loading page

Loading the page ...

Christoph Nathe

1753 Nieder-Bielau – 1806 Schadewalde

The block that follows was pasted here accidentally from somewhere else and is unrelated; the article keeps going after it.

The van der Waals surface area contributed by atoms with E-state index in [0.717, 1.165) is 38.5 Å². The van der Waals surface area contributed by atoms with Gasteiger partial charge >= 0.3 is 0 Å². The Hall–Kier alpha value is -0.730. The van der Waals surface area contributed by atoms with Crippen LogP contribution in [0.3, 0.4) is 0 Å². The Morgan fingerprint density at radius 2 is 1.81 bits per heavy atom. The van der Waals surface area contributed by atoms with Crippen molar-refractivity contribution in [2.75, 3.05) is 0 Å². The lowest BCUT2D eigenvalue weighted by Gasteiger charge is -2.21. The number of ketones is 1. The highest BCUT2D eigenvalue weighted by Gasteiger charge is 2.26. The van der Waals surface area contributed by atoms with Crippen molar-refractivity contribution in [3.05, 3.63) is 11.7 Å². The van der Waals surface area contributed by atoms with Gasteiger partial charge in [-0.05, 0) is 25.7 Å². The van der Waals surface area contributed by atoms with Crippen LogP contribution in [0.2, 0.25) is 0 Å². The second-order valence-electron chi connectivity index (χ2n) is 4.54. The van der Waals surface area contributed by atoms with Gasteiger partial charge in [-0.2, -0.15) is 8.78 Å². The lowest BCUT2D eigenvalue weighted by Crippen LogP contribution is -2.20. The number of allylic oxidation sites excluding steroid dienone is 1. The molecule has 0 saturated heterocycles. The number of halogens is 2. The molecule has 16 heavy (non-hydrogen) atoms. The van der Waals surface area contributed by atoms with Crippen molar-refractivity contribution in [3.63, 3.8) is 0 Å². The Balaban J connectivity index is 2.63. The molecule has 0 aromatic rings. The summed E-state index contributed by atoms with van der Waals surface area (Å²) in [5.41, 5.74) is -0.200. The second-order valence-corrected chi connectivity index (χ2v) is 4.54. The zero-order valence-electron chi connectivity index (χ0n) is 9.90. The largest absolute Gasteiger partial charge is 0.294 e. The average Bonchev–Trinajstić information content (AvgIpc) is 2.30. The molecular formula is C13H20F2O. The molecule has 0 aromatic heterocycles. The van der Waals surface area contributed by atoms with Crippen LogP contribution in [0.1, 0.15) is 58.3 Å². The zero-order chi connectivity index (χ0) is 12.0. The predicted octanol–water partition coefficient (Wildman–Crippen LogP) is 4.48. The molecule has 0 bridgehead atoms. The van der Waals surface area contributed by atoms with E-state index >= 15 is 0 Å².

All his life Christoph Nathe took an intense interest in the various printmaking techniques and worked systematically on the publication of his entire graphic œuvre. His premature death put an end to this project, however, and the collection “Sammlung radirter Blätter”, containing 48 plates, was issued posthumously in 1808 by Karl Christian Heinrich Rost, a publisher from Leipzig. Nathe had made his first ventures into etching in the late 1770s while studying in Leipzig and it seems likely that he was introduced to the technique by his teacher, Adam Friedrich Oeser. The early prints show the influence of the landscape etchings of Johann Christian Klengel (1751–1824), who was then held in high esteem and had an extensive printed œuvre to his credit. However, it was not long before Nathe developed an even greater technical mastery and an unmistakable personal style which was characterized by a highly concentrated style of drawing and an uncanny sense of the atmospheric gradations of landscape (see Anke Fröhlich, “Einer der denkendsten Künstler unserer Zeit”. Christoph Nathe 1753–1806, Bautzen 2008, pp. 122–128).